Henry Warren Beatty note (born March 30, 1937 in Richmond, Virginia) is a noted American actor, producer, screenwriter and director who proved to be a real innovator from the 1960s onward, both artistically and in terms of what is possible for artists' careers in American film.
He started out in 1950s Hollywood as a young actor in TV productions as classy as Studio One and Playhouse 90 as well as meat and potatoes work such as a regular in The Many Loves of Dobie Gillis. He then hit the big time quickly in film with the hit, Splendor in the Grass that made him an instant star in the medium with a reputation for his randy pastimes and his reserved attitude to the press.
However, his career soon stumbled with a string of flops, with the low point being starting production on What's New Pussycat? only to make the mistake of asking Woody Allen to write the screenplay. The comic genius took advantage of being given a bit part and proceeded to give himself more and more business by taking the equivalent amount away from Beatty. Beatty put his foot down and walked, hoping the producers would try to coax him back, only to find them calling his bluff and replacing him with Peter O'Toole.
At that point, Beatty resolved to have more control of his projects by becoming a film producer himself, an unheard ambition for an pretty boy actor that young. However, he proved that Hollywood thinking wrong by producing the film, Bonnie and Clyde, an innovative and daring hit that helped usher in New Hollywood.
Afterward, Beatty has distinguished himself with a string of noted films in which he served in various functions in different combinations whether it be acting, directing or producing. They include McCabe & Mrs. Miller, Shampoo, Heaven Can Wait (1978), Reds, Dick Tracy, Bulworth, and Bugsy. Unfortunately, his career has included major bombs like Ishtar and his own production, Town And Country, which bombed to hard that it took him 15 years to do another film. He came back in 2016 by writing, directing and starring in Rules Dont Apply, which unfortunately also flopped.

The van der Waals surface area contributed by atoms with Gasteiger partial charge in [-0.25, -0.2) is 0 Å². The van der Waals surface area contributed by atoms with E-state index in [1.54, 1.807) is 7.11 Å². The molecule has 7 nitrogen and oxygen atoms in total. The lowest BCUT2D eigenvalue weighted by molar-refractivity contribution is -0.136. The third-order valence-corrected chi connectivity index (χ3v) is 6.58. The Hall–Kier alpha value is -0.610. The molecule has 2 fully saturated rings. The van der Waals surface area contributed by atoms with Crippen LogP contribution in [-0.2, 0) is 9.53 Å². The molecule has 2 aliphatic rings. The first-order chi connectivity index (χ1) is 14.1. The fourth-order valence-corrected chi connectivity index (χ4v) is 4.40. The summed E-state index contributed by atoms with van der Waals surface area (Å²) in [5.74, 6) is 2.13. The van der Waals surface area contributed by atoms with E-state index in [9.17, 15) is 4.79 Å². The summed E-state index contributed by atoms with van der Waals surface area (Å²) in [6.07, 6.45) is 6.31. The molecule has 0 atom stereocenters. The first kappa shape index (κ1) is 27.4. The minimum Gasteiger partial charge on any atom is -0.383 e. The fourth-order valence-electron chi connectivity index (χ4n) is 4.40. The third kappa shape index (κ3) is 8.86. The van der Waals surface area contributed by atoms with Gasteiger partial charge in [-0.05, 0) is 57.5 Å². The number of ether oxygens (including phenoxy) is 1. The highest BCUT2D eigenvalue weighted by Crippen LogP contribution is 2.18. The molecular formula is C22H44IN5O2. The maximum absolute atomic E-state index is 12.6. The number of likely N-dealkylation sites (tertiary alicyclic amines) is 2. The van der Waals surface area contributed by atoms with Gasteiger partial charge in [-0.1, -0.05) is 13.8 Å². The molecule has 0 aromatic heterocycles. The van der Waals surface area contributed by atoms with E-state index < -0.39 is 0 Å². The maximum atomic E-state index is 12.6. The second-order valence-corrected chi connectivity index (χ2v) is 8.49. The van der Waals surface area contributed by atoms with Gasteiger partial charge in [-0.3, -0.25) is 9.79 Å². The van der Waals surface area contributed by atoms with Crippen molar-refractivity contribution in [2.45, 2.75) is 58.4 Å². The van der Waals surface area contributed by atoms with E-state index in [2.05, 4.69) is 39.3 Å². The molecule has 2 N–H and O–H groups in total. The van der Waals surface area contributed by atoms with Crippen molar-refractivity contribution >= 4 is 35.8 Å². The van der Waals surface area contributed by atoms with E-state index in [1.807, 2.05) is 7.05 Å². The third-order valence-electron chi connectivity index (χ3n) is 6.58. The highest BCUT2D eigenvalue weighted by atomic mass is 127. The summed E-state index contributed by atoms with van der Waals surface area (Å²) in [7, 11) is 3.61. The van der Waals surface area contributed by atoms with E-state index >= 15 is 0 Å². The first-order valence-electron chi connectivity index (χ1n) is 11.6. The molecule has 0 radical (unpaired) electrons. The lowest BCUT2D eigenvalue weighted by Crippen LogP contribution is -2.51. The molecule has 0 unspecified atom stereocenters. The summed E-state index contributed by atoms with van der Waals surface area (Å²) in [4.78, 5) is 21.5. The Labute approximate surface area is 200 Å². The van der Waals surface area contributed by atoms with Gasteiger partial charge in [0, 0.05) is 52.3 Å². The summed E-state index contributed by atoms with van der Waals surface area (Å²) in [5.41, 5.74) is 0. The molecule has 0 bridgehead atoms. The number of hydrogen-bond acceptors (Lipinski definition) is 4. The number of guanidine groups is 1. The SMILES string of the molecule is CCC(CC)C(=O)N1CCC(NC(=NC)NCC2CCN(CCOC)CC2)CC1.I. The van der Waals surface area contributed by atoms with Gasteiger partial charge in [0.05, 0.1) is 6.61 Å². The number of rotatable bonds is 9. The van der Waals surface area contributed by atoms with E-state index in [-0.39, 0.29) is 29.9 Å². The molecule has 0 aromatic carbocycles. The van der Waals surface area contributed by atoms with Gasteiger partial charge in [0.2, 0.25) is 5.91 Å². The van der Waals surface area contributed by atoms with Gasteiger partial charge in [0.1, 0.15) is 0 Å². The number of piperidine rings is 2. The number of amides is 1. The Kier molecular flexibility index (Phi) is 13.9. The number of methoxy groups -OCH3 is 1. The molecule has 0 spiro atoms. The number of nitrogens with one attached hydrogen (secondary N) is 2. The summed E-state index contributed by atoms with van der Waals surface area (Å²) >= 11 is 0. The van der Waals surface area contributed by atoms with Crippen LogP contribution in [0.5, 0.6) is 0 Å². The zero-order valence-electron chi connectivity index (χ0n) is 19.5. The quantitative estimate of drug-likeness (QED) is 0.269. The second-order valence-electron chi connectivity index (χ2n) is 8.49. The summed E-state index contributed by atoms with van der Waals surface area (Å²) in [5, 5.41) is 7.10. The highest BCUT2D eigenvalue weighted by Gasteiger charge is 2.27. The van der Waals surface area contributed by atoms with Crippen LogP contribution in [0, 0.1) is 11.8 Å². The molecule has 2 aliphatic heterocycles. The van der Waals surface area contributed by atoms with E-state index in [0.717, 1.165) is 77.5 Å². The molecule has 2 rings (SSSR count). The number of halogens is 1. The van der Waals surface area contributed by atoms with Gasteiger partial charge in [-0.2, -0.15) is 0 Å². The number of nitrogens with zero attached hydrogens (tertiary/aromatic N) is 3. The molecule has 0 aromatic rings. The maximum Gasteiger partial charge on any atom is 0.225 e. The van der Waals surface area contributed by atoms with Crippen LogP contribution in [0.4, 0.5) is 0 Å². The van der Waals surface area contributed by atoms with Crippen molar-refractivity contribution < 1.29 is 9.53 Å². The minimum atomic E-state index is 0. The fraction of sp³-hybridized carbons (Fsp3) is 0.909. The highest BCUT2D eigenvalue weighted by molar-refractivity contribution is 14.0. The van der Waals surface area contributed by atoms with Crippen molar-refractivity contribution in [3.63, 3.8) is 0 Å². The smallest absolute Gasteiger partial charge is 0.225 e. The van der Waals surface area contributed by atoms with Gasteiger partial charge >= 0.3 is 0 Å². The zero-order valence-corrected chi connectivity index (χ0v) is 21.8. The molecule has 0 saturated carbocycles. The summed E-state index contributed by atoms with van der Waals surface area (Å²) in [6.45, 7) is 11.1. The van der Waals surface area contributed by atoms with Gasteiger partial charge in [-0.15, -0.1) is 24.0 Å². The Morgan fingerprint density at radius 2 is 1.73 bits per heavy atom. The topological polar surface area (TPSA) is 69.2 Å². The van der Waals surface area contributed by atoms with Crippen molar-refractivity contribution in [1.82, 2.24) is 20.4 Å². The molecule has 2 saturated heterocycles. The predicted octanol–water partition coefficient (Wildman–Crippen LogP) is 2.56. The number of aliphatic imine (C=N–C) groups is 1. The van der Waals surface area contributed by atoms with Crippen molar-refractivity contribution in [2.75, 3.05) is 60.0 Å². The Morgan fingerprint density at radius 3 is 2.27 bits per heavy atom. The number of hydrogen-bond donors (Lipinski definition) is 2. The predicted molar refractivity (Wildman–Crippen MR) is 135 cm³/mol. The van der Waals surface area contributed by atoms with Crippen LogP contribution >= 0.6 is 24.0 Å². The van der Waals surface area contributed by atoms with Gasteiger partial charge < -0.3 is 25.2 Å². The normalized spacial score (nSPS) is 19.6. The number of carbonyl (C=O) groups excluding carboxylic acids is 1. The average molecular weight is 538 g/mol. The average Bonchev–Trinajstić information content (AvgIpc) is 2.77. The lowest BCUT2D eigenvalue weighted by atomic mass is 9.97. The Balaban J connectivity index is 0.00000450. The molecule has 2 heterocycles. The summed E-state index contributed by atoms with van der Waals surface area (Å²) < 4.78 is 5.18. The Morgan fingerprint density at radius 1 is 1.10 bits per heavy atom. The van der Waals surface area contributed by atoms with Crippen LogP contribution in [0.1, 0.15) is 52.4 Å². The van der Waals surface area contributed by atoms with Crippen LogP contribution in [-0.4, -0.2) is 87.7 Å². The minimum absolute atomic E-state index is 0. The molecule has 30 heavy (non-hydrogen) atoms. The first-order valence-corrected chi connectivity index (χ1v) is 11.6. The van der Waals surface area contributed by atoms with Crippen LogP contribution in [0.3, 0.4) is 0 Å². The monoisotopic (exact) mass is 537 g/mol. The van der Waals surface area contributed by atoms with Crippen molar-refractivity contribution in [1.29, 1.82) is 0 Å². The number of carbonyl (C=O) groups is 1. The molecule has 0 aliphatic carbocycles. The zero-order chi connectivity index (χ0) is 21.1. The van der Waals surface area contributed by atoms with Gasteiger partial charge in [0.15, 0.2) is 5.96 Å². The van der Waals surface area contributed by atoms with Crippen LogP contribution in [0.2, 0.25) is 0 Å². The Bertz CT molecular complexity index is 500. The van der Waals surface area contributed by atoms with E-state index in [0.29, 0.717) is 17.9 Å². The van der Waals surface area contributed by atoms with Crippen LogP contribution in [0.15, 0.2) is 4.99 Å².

However, these downturns do not change the fact Beatty made it possible to actors and other artist to stretch their wings and try for far more in their careers than the old stereotypes ever made seem possible. Rumors circulate that he still wants to bring Dick Tracy back to pop culture prominence.
Beatty's older sister is Shirley MacLaine. That's why she didn't get the role of Bonnie in Bonnie and Clyde. No, he's not related to Ned Beatty of Deliverance and Network fame. (Ned and Warren were born with different surnames; Ned was born a Beatty, while Warren was born a Beaty, with only one "t".)
For a long time Beatty was one of Hollywood's most notorious ladies' men, with his famous loves including Natalie Wood, Julie Christie, Diane Keaton, Madonna and Carly Simon, who wrote the song "You're so Vain" about him. He finally met his match in fellow actress Annette Bening and, after professing for years that he had no intention of ever settling down, he finally married her in 1992 and had four children with her.
Warren Beatty on TV Tropes (actor unless otherwise noted):
- The Many Loves of Dobie Gillis (1959-60)
- Splendor in the Grass (1961)
- Kaleidoscope (1966)
- Promise Her Anything (1966)
- Bonnie and Clyde (1967)
- $ (1971)
- McCabe & Mrs. Miller (1971)
- The Parallax View (1974)
- The Fortune (1975)
- Shampoo (1975)
- Heaven Can Wait (1978)
- Reds (1981)(actor, director)
- Ishtar (1987)
- Dick Tracy (1990)(actor, director)
- Bugsy (1991)
- Bulworth (1998)(actor, director)